Inside the Medical Tent: Week 15
Updated: Oct 19
We made it to the playoffs. That does not stop us from having to peek inside the medical tent for Week 15. We have had pretty big injuries to some big-impact players over the past two weeks. It would be an understatement to say they could impact your league’s final standings.
Personally, I made the playoffs in three of my four leagues. All-in-all it was a pretty good year for me. The one team I missed the playoffs with was decimated by injuries. Needless to say, in that league, I did not pivot well enough. The past is the past and we move on to dominate all of our playoff teams. Let’s dive in to see what Brian Scott has to say for us this week.
Andrew Leduc: With a high ankle sprain, what do you think the timeline is?
Brian Scott, MEd, PA-C, ATC-ret: Usually with high ankle sprains the timeline can be anywhere between 4-8 weeks. They are saying he has a mild degree sprain, so that could be good news. The team has said they are hopeful that he may only miss one week. I think that is very optimistic. Even a mild high ankle sprain can take a few weeks. The real test will come next week when he gets back to practice because as of Friday, he has yet to do so.
Prognosis: The team has said they believe he will be out for 1-2 weeks. Judging from Brian’s analysis above, two weeks seems like it would be the earliest. It seems to me this could be more of a 3-4 week situation. With Pierce out of the lineup, there is no one on this Houston team I would start in a playoff matchup. If you are talking cheap DFS plays, Chris Moore could be interesting with both Cooks and Collins out this week.
Andrew Leduc: Injuring his ankle last week, just how bad do you think it was?
Brian Scott, MEd, PA-C, ATC-ret: Another player with an ankle injury who has yet to get back on the practice field. This has NOT been reported as a high ankle sprain, but most moderate severity will have a bit of swelling and pain associated with it. In order to get past that and get back on the field, it can take upwards of two weeks. So without a practice session this week, I am hesitant to say that he will be available.
Prognosis: Stevenson was reported as practicing on Friday after this interview with Brian occurred. There were no reports of him being limited at the practice either. The team may have just been cautious with keeping him out the remainder of the game Monday night. If Stevenson does miss this week, Damien Harris is in line to jump right back into RB2 territory. Harris also has an injury of his own, but he has practiced this week in full and should be good to go.
Andrew Leduc: With his rib injury severe enough to need to go to the hospital, is it realistic he plays this week?
Brian Scott, MEd, PA-C, ATC-ret: Apparently his rib injury is significant enough that physicians did NOT clear him to play this weekend. That could mean there is a fracture of one of the ribs or that there may have been some trauma to the underlying lung tissue that may predispose him to a more serious injury if he were to play through it. Look for him to rest up next week too if Zach Wilson plays well.
Prognosis: It has been reported that White has a rib fracture. In his absence, the Jets have announced Zach Wilson will be returning under center. After what we saw from this team with Wilson leading the offense, this does not feel like a spot I will be taking any chances in for my playoff matchups. The team has been publically disgruntled with Wilson and how he has handled their losses. I do not see him as having won the team over at this point and expect a very disjointed performance from the Jets’ offense.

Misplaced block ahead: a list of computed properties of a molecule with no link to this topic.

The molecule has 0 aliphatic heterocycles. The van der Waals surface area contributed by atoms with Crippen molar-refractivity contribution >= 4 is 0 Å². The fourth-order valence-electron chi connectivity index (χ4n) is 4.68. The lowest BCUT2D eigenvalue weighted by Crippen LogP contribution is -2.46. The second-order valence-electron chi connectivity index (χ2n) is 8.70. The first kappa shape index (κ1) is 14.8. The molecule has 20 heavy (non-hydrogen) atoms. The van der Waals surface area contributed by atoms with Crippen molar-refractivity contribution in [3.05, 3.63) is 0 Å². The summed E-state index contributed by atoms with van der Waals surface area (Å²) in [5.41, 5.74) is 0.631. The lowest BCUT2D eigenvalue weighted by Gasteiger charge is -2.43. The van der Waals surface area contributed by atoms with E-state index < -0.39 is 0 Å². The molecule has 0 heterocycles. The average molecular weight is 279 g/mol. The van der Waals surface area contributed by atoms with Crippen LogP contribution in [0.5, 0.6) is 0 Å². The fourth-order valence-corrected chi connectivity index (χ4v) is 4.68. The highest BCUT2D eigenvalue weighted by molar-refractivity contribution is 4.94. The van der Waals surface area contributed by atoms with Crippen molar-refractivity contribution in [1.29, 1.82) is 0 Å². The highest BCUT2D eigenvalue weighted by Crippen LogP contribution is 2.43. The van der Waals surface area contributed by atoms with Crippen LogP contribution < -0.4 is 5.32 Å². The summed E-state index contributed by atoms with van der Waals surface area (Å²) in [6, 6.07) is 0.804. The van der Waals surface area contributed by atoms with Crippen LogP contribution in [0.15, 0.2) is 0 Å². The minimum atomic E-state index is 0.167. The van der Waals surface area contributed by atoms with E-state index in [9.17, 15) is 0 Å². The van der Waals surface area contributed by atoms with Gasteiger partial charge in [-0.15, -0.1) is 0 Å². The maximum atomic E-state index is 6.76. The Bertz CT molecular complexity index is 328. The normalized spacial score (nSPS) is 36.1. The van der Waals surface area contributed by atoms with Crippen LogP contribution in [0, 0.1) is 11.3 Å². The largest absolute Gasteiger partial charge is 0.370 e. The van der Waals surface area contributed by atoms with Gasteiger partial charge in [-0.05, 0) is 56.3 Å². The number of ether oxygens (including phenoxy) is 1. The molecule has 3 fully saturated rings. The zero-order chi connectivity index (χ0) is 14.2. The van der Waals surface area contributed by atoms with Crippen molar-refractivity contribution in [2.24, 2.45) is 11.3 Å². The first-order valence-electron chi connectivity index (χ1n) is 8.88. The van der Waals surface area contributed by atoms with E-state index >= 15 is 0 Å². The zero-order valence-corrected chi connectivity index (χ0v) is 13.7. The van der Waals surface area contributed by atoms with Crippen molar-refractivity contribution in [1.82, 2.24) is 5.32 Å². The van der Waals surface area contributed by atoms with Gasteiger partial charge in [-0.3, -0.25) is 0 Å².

Andrew Leduc: As a medical professional, where do you think more blame falls for Parker almost being allowed to stay on the field? Is it with the team or the NFL?
Brian Scott, MEd, PA-C, ATC-ret: I blame all parties involved. There is no way in an NFL game that a player getting injured like that should go unnoticed. That means there was more than one person not doing their job, on the team, and with the league. The teams have numerous Athletic Trainers on the sideline (one of whom should be following the line of scrimmage every play). There are usually several others assigned to specific groups of players to care for during the entirety of the game.
Where was everyone?
A team of physicians on the sideline is usually present as well (i.e. team doctors, Orthopedists, Neurologists, etc.). Even the away team will sometimes have their team physician and his staff travel to games. Add in that the NFL has “spotters” in the booth, who are certified Athletic Trainers at each home game. Their specific job is to scan the field for injured athletes. There is no way this should have been missed. All are to blame.
Prognosis: As a Patriots fan watching this game live, it was immediately obvious to me that Parker was not alright. The moment he stood up and he stumbled. The fact that no one else was able to spot this and speak up at the time is disgraceful. The NFL has had a few big concussion moments this year, with the biggest being Tua. We saw an increase in players being removed from the game as a precaution in the wake of that. That lasted a short time though as the NFL obviously felt they had met their quota in public opinion.
The NFL operates with the idea of making changes until people stop paying attention to those changes. Then it returns to what is best for the league’s pockets. The NFL spotters definitely should have caught this, but so should the Patriots. Where was Troy Brown, the wide receivers coach? As a positional coach, you should be watching your players at all times. In my eyes, the Patriots are to blame around 40 percent and the NFL 60 percent. I give more blame to the NFL because they are the ones who take that public position of player safety.
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